A Message from Karyn

As we begin to work our way through summer with Father's Day and many other celebrations in tow, Sweet Blackberry would like to take the time to pay its respect to the victims and families of the June 12th shootings in Orlando, Florida, now marked as the deadliest mass shooting in US History. Our thoughts and prayers are with and will continue to be with you. 

This summer, Sweet Blackberry is dedicated to not only celebrating but educating children on lesser-known black history stories. We currently have a growing list of monthly printable activities you are able to share in schools, summer camps and/or in your home. In recent months we have celebrated African American women in fitness and the history of African Americans in the military. With the Tony Awards this month, we took the time to create this word search recognizing Broadway pioneers and companies. 

Fundraising is underway for our fourth animated film sharing the story of Bessie Coleman, the first African American female pilot. We are currently looking for ways to raise money from crowd-funding to applying for grants. If you know of any organization we should reach out to, be sure to let us know. 

All the best,
African Americans on Broadway 

With predominately black theatre companies dominating the Tony Awards this past weekend from amazing Broadway musicals such as The Color Purple, Hamilton, and Eclipsed, Sweet Blackberry would like to recognize the talented men and women who paved the way for people of color choosing to pursue a career on the stage. 

Here is this month's activity sharing the stories of many Broadway actors and shows. 
What is Juneteenth? 
Did you know that many blacks living in the south were not aware they were free until two and a half years after President Abraham Lincoln signed the Emancipation Proclamation?  On June 19, 1865, Major General Gordon Granger landed at Galveston, Texas spreading news that the Civil War was now over and anyone enslaved was now free. Due to the small amount of Union troops to enforce Lincoln's Executive Order, it wasn't until General Granger made it to Texas that forces were strong enough overcome resistance. 

The reactions to this news ranged from shock to jubilation. Many former slaves remained with their former masters embracing the new employer/employee relationships and others left believing that removing themselves from the plantations where generations had faced oppression would be their first breath of freedom. 

The recognition of June 19th coined Juneteenth celebrates African American freedom and achievement while continuing to grow in cities and states throughout the United States. To learn more about Juneteenth, click here
Remembering Muhammad Ali
Three-time heavyweight boxing champion. Olympian. Father. Activist. These are all terms used to describe the great Muhammad Ali who passed away this month due to a respiratory illness aggravated by Parkinson's disease. He was 74. 
Known for his polarizing persona, Ali, born Cassius Clay, set a precedent for future generations of athletes to wade into both social and political issues today. His sharp tongue and political involvement regarding his beliefs both inside and outside of the ring made him one of the most universally known figures of the 20th century.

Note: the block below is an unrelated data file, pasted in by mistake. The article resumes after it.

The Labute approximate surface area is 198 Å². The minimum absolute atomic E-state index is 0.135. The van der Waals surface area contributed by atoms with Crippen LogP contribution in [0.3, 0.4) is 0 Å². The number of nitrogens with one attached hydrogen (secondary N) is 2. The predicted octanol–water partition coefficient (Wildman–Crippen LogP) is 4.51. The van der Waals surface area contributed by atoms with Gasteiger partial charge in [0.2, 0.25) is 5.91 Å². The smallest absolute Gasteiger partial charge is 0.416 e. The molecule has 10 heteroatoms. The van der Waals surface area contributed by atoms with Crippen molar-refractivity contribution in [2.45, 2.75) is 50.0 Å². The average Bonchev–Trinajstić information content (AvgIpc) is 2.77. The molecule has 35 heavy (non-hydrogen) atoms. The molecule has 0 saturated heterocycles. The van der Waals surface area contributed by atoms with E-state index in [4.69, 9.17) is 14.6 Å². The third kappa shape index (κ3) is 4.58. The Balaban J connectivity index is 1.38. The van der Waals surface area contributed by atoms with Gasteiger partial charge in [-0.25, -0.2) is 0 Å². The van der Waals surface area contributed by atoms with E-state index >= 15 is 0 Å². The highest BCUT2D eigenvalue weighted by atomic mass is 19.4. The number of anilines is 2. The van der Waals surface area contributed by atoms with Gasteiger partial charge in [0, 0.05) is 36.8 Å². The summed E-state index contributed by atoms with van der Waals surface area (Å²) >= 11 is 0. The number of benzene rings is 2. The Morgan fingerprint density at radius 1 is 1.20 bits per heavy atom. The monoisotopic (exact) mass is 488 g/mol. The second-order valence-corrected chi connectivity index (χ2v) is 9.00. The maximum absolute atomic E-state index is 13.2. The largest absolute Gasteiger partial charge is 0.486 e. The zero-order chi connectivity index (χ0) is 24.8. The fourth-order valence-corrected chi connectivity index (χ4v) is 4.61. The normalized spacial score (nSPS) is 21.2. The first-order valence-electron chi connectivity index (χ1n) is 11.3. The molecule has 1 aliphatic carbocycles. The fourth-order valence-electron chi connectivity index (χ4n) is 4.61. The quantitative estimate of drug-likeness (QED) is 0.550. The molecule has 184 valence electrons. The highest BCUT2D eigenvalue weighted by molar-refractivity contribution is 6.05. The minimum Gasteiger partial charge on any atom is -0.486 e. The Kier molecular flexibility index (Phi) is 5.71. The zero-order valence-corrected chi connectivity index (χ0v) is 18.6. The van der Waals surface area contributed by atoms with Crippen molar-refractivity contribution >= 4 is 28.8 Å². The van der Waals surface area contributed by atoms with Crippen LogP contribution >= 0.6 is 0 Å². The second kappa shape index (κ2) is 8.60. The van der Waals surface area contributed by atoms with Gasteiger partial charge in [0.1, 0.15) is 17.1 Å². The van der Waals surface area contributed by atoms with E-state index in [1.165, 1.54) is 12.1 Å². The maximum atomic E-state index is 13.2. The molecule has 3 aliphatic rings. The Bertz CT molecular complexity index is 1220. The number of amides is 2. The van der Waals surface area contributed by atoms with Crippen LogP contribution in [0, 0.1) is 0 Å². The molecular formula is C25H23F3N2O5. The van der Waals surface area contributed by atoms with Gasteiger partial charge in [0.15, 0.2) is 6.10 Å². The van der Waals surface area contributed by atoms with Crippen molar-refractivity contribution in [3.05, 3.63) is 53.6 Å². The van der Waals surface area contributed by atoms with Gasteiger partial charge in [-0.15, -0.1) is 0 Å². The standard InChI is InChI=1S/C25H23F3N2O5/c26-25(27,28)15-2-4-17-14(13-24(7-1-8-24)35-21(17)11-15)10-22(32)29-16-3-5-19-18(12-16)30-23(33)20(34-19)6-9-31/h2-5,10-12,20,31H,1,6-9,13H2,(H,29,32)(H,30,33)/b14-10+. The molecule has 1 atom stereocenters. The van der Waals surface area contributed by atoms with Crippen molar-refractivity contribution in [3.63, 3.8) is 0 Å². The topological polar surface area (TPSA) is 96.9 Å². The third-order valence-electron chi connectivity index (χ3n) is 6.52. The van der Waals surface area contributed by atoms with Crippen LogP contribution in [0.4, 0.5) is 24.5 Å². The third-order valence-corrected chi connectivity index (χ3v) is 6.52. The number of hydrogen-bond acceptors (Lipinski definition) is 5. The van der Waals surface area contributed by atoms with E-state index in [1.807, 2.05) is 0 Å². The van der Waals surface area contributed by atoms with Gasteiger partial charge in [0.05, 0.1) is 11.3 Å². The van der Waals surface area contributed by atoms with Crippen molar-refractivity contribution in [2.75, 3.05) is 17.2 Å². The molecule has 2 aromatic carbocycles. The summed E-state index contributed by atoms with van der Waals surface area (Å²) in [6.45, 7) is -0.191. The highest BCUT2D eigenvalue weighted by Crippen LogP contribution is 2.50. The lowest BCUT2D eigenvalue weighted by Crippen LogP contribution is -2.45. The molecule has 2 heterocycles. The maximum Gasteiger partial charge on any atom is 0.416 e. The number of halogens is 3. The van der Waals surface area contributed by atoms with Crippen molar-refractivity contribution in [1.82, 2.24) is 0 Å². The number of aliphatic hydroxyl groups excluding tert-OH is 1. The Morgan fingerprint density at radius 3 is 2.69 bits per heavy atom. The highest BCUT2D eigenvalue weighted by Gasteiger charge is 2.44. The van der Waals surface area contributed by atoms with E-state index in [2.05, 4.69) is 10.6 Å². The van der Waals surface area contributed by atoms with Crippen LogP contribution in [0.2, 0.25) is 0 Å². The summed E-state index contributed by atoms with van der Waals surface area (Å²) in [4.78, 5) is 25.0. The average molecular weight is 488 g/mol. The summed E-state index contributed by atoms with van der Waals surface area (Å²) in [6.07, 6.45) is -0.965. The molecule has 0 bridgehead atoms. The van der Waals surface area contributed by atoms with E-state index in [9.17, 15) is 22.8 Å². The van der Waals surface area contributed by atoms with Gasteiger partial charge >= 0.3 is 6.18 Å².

He came across boxing by chance. Someone stole his bike and he crossed paths with Joe Martin, a black officer in the Louisville Police Department. The 12 year old Cassius Clay told the officer he wanted to pummel the thief when he found him. "You better learn to fight before you start fighting," Martin replied. He later invited Clay to join him at Columbia Gym and he won his first amateur fight later that year. He went on to win six Kentucky Golden Gloves titles and two national ones as an amateur leading him to gold as he participated on the U.S. boxing team at the 1960 Summer Olympics in Rome. 
In February 1964, Clay faced world heavyweight-boxing champion, Sonny Liston who was expected to win with seven-to-one odds. Clay won. Liston quit in the seventh round. Clay was now the undisputed heavyweight champion. Two days later Clay affirmed his rumored membership in the Nation of Islam and changed his name. 
Sweet Blackberry would like to pay its respects to the great Muhammad Ali and his family during this rough time. Ali inspired many and he continues to inspire us all. 
Support Sweet Blackberry's New Bessie Coleman Story

We are currently fundraising for our latest project sharing the story of the first African American female pilot, Bessie Coleman. This animated short will surround Coleman's journey and determination to defy odds by moving to France from Atlanta, Texas to learn to fly. 

This Bessie Coleman project will join our collection of short films teaching children little known black history stories such as the stories of Henry "Box" Brown, Janet Collins and Garrett Morgan. Each of these films is currently available on Netflix. 

To pledge support Sweet Blackberry and donate to the Bessie Coleman Story, click here.
Sweet Blackberry Celebrates Dads! 

With Father's Day just around the corner, Sweet Blackberry is asking you to share Father's Day inspired stories, poems, illustrations and pictures. A gallery of submissions will be created and shared on our Facebook Father's Day weekend. Please submit all content to sweetblackberrynewsletter@gmail.com
I am the first African-American winner in a Broadway play. 
I voiced/played the father of Simba, Luke and Hakeem. 
I have won a Tony, Oscar, Emmy and Golden Globe,
Who am I? 
Tweet your answer to  @SwtBlackberry for a shout out in next month's newsletter! 

The answer to last month's trivia question was Carl Brashear! Congrats @BIndeed for answering last month's trivia correctly.